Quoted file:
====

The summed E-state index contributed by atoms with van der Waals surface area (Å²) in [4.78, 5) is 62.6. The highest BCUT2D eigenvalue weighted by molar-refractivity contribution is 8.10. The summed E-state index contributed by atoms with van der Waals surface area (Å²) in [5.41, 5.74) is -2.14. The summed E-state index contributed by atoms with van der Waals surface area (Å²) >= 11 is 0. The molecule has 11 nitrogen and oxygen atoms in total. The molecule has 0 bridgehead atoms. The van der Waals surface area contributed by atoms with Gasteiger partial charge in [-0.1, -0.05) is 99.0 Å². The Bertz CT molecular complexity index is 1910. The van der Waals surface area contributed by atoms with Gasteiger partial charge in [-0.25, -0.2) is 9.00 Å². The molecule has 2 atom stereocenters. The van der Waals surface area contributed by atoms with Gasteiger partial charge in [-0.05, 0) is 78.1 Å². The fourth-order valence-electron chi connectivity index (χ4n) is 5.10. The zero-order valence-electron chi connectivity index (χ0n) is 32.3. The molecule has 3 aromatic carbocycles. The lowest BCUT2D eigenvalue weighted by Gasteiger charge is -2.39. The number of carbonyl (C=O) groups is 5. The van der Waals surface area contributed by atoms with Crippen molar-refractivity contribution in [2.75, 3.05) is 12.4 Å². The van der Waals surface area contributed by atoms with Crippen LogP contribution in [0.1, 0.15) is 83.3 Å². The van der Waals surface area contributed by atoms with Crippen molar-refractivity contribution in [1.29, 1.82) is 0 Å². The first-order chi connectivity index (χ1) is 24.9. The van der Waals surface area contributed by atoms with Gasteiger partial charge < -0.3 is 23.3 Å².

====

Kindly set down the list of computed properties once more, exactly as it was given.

The summed E-state index contributed by atoms with van der Waals surface area (Å²) in [4.78, 5) is 62.6. The highest BCUT2D eigenvalue weighted by molar-refractivity contribution is 8.10. The summed E-state index contributed by atoms with van der Waals surface area (Å²) in [5.41, 5.74) is -2.14. The summed E-state index contributed by atoms with van der Waals surface area (Å²) >= 11 is 0. The molecule has 11 nitrogen and oxygen atoms in total. The molecule has 0 bridgehead atoms. The van der Waals surface area contributed by atoms with Gasteiger partial charge in [-0.1, -0.05) is 99.0 Å². The Bertz CT molecular complexity index is 1910. The van der Waals surface area contributed by atoms with Gasteiger partial charge in [-0.25, -0.2) is 9.00 Å². The molecule has 2 atom stereocenters. The van der Waals surface area contributed by atoms with Gasteiger partial charge in [-0.05, 0) is 78.1 Å². The fourth-order valence-electron chi connectivity index (χ4n) is 5.10. The zero-order valence-electron chi connectivity index (χ0n) is 32.3. The molecule has 3 aromatic carbocycles. The lowest BCUT2D eigenvalue weighted by Gasteiger charge is -2.39. The number of carbonyl (C=O) groups is 5. The van der Waals surface area contributed by atoms with Crippen molar-refractivity contribution in [2.75, 3.05) is 12.4 Å². The van der Waals surface area contributed by atoms with Crippen LogP contribution in [0.1, 0.15) is 83.3 Å². The van der Waals surface area contributed by atoms with Crippen molar-refractivity contribution in [1.29, 1.82) is 0 Å². The first-order chi connectivity index (χ1) is 24.9. The van der Waals surface area contributed by atoms with Gasteiger partial charge < -0.3 is 23.3 Å².